Still from 1949's "The Reckless Moment."

The Reckless Moment April 27, 2018  


Max Ophüls



Joan Bennett

James Mason

Geraldine Brooks

Henry O'Neill

Shepperd Strudwick

David Bair

Roy Roberts









1 Hr., 18 Mins.

n which the born-and-bred German auteur Max Ophüls teams up with the raven-maned Joan Bennett to make a frantic, sophisticated woman-in-trouble film noir. In The Reckless Moment (1949), itself an adaptation of the 1947 novel The Blank Wall, the 39-year-old Bennett plays Lucia Harper, a mother of two with a husband away on business and a melodramatic obstacle hindering her ability to generate domestic perfection.


Her 17-year-old daughter, the wedge-haired Bea (Geraldine Brooks), has started having an affair with the unscrupulous opportunist and small-time


criminal Ted Darby (Shepperd Strudwick), whom Bea, maybe having seen a couple too many deadly-is-the-female Bette Davis vehicles in her younger years, thinks is the man for her. He’s romantically dangerous, a wearer of tidy suits and pungent colognes that make her feel older. When around him, she’s allowed to be a quasi-gun moll — the grownup most contemptuous teenagers aspire to become.


Lucia, of course, is appalled by Darby’s exploitation of her daughter. In no way is this some May-December romance rooted in mutual fondness that will eventually render age meaningless. Darby’s too much a creep. So as the film opens, which we presume takes place a couple weeks after he and Bea started calling themselves a thing, Lucia has had it. She tracks the man down and tells him to stop seeing her daughter, a couple Benjamins offered to make the demand more digestible.


Darby agrees to her request: cash can practically make him do anything. But then Lucia’s morality gets in the way and she realizes that she’s going to have to take back her offer. So Darby tells Bea of his and her mother’s furtive meeting, and family drama commences.


Later, Darby and Bea clandestinely meet in the family boat house to discuss the state of whatever the hell they’re calling their courtship. But then an argument ensues, which becomes passionate, then physical. In a handful of moments, Darby’s in the water, his head bonked and bleeding. Then he dies, and Bea is oblivious in part due to her running away from the situation just before he fatefully lost his footing.


When Lucia happens upon the corpse the next day, she assumes Bea’s killed him. And, being the gallant mother she is, decides to take matters into her own hands and dump the body somewhere else to cover her daughter’s tracks. The plan seems foolproof. But then a silver-tongued malefactor named Martin Donnelly (James Mason), who apparently was in Darby’s circle, shows up and demands $5,000 in hush money. She has a couple days to sort it out, he says.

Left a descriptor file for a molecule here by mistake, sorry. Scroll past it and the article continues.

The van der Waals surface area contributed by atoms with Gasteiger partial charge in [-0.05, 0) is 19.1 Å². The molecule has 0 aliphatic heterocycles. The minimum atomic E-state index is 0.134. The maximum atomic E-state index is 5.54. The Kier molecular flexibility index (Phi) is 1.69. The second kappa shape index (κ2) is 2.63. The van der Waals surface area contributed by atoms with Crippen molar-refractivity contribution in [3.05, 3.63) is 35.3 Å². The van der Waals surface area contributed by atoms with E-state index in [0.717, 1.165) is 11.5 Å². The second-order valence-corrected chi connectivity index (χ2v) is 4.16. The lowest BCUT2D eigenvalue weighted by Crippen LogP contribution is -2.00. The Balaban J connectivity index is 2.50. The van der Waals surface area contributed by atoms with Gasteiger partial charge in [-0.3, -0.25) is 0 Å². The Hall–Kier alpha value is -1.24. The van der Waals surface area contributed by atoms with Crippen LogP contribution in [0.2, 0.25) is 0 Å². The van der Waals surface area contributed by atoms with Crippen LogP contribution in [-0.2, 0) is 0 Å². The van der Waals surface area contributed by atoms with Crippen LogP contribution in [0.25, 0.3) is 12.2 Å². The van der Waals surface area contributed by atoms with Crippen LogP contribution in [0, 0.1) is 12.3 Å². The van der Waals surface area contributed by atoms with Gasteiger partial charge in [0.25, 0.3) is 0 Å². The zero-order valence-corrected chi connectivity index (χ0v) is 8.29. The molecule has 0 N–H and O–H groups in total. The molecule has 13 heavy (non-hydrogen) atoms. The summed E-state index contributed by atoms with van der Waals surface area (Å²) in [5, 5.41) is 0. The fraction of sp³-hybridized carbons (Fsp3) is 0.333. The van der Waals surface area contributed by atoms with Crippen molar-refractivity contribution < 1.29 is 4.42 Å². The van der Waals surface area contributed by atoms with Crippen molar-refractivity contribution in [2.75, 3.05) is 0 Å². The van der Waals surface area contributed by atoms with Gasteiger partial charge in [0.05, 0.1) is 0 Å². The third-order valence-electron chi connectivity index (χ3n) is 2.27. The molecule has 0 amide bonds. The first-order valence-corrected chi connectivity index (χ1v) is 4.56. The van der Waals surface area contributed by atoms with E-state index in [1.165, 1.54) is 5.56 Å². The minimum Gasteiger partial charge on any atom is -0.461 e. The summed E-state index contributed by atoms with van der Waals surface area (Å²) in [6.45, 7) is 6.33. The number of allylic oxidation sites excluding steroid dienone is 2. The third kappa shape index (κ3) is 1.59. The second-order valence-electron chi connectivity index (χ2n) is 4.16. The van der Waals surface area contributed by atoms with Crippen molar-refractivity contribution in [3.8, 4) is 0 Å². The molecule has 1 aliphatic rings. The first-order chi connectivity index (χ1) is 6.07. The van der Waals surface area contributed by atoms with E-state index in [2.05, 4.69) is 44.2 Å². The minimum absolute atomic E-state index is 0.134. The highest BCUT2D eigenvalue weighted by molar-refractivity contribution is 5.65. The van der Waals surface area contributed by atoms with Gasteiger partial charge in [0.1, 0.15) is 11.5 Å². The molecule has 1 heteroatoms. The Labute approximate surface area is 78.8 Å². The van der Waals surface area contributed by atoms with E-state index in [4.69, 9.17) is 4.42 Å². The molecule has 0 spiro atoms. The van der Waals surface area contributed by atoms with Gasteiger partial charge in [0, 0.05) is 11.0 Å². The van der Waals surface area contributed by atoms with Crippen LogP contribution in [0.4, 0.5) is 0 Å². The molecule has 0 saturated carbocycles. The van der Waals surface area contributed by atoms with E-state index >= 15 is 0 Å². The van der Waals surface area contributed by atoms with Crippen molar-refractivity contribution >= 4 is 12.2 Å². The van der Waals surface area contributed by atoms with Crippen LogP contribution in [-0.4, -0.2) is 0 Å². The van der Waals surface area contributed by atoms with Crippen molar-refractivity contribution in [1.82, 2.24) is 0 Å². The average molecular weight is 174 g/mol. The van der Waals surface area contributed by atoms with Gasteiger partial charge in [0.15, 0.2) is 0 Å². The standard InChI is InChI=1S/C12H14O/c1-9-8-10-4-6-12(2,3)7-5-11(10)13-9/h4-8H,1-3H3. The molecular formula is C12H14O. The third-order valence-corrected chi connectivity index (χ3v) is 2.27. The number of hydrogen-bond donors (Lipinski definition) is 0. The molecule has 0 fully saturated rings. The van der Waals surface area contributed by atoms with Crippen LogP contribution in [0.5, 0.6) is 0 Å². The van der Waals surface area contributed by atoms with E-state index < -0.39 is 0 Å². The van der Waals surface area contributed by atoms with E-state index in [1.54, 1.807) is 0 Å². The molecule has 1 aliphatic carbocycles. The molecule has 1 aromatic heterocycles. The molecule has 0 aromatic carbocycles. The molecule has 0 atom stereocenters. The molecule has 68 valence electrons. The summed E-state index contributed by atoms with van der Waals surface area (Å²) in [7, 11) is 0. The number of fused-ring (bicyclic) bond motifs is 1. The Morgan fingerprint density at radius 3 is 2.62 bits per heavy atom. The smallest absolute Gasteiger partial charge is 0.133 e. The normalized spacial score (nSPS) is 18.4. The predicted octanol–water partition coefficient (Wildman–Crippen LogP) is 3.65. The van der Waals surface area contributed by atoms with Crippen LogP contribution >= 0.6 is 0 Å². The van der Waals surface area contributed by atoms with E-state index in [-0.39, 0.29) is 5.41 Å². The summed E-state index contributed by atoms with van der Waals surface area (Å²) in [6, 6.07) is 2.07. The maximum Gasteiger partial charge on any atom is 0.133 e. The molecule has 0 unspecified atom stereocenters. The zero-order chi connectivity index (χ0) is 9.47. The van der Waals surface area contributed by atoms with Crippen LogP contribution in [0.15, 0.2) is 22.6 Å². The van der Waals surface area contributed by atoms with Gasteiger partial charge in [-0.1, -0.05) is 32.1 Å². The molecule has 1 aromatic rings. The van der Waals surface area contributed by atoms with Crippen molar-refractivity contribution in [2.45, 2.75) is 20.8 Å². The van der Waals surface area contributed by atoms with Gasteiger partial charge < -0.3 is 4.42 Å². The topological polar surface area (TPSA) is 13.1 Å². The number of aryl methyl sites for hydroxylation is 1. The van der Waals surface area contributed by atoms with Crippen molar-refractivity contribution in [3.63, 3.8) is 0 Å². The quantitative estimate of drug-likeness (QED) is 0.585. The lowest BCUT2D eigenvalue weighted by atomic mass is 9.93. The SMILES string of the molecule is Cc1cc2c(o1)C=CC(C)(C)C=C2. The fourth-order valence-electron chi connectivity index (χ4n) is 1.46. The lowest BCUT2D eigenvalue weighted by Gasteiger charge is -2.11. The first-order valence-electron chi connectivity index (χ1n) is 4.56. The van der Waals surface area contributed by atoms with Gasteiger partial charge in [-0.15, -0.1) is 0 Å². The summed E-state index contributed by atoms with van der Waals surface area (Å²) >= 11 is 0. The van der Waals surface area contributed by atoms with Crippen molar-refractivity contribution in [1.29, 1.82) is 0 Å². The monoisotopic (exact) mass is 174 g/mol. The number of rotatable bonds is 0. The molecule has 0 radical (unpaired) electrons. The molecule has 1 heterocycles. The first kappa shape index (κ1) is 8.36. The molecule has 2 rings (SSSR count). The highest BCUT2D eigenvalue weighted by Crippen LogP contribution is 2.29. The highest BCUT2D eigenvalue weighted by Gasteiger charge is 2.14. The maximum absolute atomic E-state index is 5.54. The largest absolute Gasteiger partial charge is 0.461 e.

But, alas, The Reckless Moment is not so immune to accomodating the overwrought, in spite of how much of it is rendered with pretty admirable realism. (Just the way this family operates, and the way the Bennett character acts, is true-blue ‘40s domesticity, with a twist.) It tries spawning a love connection between Martin and Lucia; he’s a semi-baddie who actually has a heart of gold, the film argues, and Lucia, more or less abandoned by a spouse who’s never around, kinda sorta wants someone who values her. She can heal the damaged Martin; Martin, after thawing his ice cube of a heart, can provide her with the love she needs.


I never much found myself won over by this sort of development, and not just because Bennett and Mason have so little chemistry. But the feature is still resourceful and tautly made; it's a moderately artful opera that plays better than the potboiling page-turner on which it’s based. The film compellingly wonders not just how far a mother will go to protect her children, but also how far she will go to preserve an illusion of domestic utopia.


Ophüls frequently, and brilliantly, spotlights scenes in which she attempts to write letters to her husband, tossing out messages that directly tell him about her troubles and rewriting her missives in ways that obscure the hard truths. Because who hasn’t desperately assayed to mend the cracks of a delicate situation in order to indulge denial?


This is an agreeable little thriller that would ultimately be more efficiently adapted by Scott McGehee and David Siegel in 2001, who would go on to write and direct The Deep End, which expanded on The Blank Wall’s story and subversively turned the Darby/Bea relationship into a homosexual one, adding urgency to the plot. But The Reckless Moment is capably crafted and performed all the same. That Ophüls only completed four American films makes its existence all the more valuable. B